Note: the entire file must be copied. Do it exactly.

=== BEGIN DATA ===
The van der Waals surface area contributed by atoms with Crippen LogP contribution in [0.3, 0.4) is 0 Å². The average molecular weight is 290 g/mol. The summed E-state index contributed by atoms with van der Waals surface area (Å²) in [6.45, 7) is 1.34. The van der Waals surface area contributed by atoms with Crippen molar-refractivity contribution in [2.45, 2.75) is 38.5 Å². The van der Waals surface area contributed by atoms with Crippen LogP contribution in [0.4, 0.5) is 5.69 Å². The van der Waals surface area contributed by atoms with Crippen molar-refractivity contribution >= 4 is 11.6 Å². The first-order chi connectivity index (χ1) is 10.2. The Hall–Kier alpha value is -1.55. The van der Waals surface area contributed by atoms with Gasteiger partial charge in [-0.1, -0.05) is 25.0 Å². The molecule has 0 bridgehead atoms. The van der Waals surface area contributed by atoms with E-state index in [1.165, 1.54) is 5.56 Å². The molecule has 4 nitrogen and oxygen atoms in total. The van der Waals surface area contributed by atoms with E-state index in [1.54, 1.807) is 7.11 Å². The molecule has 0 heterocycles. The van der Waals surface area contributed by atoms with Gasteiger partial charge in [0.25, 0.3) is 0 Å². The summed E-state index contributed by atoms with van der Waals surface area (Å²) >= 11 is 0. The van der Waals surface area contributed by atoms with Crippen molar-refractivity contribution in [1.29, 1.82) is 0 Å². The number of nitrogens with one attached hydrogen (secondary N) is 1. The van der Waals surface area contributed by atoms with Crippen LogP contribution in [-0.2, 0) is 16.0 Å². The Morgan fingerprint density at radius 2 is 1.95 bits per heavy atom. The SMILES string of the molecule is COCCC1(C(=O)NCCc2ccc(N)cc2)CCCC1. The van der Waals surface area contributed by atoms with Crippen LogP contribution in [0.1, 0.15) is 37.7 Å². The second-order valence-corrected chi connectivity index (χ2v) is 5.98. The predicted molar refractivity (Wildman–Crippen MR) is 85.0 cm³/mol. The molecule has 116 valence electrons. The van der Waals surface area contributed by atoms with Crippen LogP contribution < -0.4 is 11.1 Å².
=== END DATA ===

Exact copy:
The van der Waals surface area contributed by atoms with Crippen LogP contribution in [0.3, 0.4) is 0 Å². The average molecular weight is 290 g/mol. The summed E-state index contributed by atoms with van der Waals surface area (Å²) in [6.45, 7) is 1.34. The van der Waals surface area contributed by atoms with Crippen molar-refractivity contribution in [2.45, 2.75) is 38.5 Å². The van der Waals surface area contributed by atoms with Crippen LogP contribution in [0.4, 0.5) is 5.69 Å². The van der Waals surface area contributed by atoms with Crippen molar-refractivity contribution >= 4 is 11.6 Å². The first-order chi connectivity index (χ1) is 10.2. The Hall–Kier alpha value is -1.55. The van der Waals surface area contributed by atoms with Gasteiger partial charge in [-0.1, -0.05) is 25.0 Å². The molecule has 0 bridgehead atoms. The van der Waals surface area contributed by atoms with E-state index in [1.165, 1.54) is 5.56 Å². The molecule has 4 nitrogen and oxygen atoms in total. The van der Waals surface area contributed by atoms with E-state index in [1.54, 1.807) is 7.11 Å². The molecule has 0 heterocycles. The van der Waals surface area contributed by atoms with Gasteiger partial charge in [0.25, 0.3) is 0 Å². The summed E-state index contributed by atoms with van der Waals surface area (Å²) >= 11 is 0. The van der Waals surface area contributed by atoms with Crippen molar-refractivity contribution in [1.29, 1.82) is 0 Å². The number of nitrogens with one attached hydrogen (secondary N) is 1. The van der Waals surface area contributed by atoms with Crippen LogP contribution in [-0.2, 0) is 16.0 Å². The Morgan fingerprint density at radius 2 is 1.95 bits per heavy atom. The SMILES string of the molecule is COCCC1(C(=O)NCCc2ccc(N)cc2)CCCC1. The van der Waals surface area contributed by atoms with Crippen LogP contribution in [0.1, 0.15) is 37.7 Å². The second-order valence-corrected chi connectivity index (χ2v) is 5.98. The predicted molar refractivity (Wildman–Crippen MR) is 85.0 cm³/mol. The molecule has 116 valence electrons. The van der Waals surface area contributed by atoms with Crippen LogP contribution < -0.4 is 11.1 Å².